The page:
You’ve heard it before: “what gets measured gets done.” It’s still true. An effective measurement system that scans both the lagging and leading indicators should become the framework for managing change. It can also allow for course corrections. Since you can’t make every decision yourself, your measurement system will become one of you most critical tools for communicating what is important—and should be considered in every decision.
The best measurement systems are those that are simple and have the most impact. After clarifying the desired destination, the leadership team creates a “dashboard” of the few, critical performance indicators. This provides a framework for monitoring the progress of change and making course corrections as necessary.
Some management teams tend to focus on a litany of financial measures. While financials are important, they are also retrospective—like looking in your rear-view mirror. They can only tell you where you have been, not necessarily where you are going. It’s also important to ensure that these measures are cascaded and aligned throughout the organization. So, if what gets measured gets done, then what’s getting done must be aligned with what you are trying to achieve.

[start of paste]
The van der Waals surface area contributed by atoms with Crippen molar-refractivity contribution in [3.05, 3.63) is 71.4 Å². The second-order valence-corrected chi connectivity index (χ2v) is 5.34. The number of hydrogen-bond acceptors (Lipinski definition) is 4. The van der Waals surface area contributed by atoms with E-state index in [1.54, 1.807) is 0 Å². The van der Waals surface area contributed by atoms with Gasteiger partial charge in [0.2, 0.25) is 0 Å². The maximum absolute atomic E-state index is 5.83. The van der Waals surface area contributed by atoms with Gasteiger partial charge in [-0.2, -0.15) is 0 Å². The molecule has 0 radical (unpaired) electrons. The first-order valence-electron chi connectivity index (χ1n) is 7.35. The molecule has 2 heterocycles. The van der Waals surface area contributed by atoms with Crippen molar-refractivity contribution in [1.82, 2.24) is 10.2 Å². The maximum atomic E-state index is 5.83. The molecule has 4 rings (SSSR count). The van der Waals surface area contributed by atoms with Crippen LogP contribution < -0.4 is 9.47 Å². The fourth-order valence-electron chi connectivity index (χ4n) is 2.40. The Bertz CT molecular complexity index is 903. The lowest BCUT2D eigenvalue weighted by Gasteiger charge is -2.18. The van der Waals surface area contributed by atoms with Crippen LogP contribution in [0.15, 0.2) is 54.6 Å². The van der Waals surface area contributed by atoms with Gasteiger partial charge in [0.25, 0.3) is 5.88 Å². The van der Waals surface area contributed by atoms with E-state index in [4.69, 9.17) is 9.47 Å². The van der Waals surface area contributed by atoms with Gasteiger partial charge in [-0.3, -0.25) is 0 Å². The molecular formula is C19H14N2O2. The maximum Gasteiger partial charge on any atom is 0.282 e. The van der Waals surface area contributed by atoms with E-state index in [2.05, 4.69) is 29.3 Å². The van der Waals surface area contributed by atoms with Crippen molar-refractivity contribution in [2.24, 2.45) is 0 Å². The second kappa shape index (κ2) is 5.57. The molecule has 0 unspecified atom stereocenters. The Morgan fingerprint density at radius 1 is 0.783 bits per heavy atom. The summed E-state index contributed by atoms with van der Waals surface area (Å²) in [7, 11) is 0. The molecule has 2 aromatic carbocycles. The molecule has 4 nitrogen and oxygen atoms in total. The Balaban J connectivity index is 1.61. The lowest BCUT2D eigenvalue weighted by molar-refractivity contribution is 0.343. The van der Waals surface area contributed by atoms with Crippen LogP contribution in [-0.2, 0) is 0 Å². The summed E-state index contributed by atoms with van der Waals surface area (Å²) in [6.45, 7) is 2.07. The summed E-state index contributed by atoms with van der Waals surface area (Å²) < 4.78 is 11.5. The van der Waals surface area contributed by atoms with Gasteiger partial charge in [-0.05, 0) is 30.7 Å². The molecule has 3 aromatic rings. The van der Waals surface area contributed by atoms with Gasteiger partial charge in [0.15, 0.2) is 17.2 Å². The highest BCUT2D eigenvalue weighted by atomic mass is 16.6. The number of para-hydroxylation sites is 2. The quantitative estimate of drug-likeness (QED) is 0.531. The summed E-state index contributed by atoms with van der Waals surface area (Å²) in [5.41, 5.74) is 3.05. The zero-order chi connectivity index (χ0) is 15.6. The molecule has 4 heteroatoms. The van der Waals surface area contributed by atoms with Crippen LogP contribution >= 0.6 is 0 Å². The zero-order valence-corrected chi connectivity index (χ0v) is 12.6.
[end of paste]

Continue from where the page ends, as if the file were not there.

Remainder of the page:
Stop talking about change
Getting everyone to align their behavior with your vision for the future usually means they will need to change, at least in part, the way they work and think. And most people seem to resist change. But then, what they really resist is the loss of control over their work lives—and the resulting uncertainty about the future.
If this is the case, then it is not a stretch to figure out how you, as a leader, can help your people begin to retool and regain control. Of course, the starting point is an effective two-way dialogue. Present the case for change in such a way that helps everyone envision the future while developing a picture of their role in it.
As physician leaders, we need to stop talking about managing change—and focus on helping our organizations reestablish control over their lives. If we could do this, the challenge of aligning our organizations becomes much less formidable.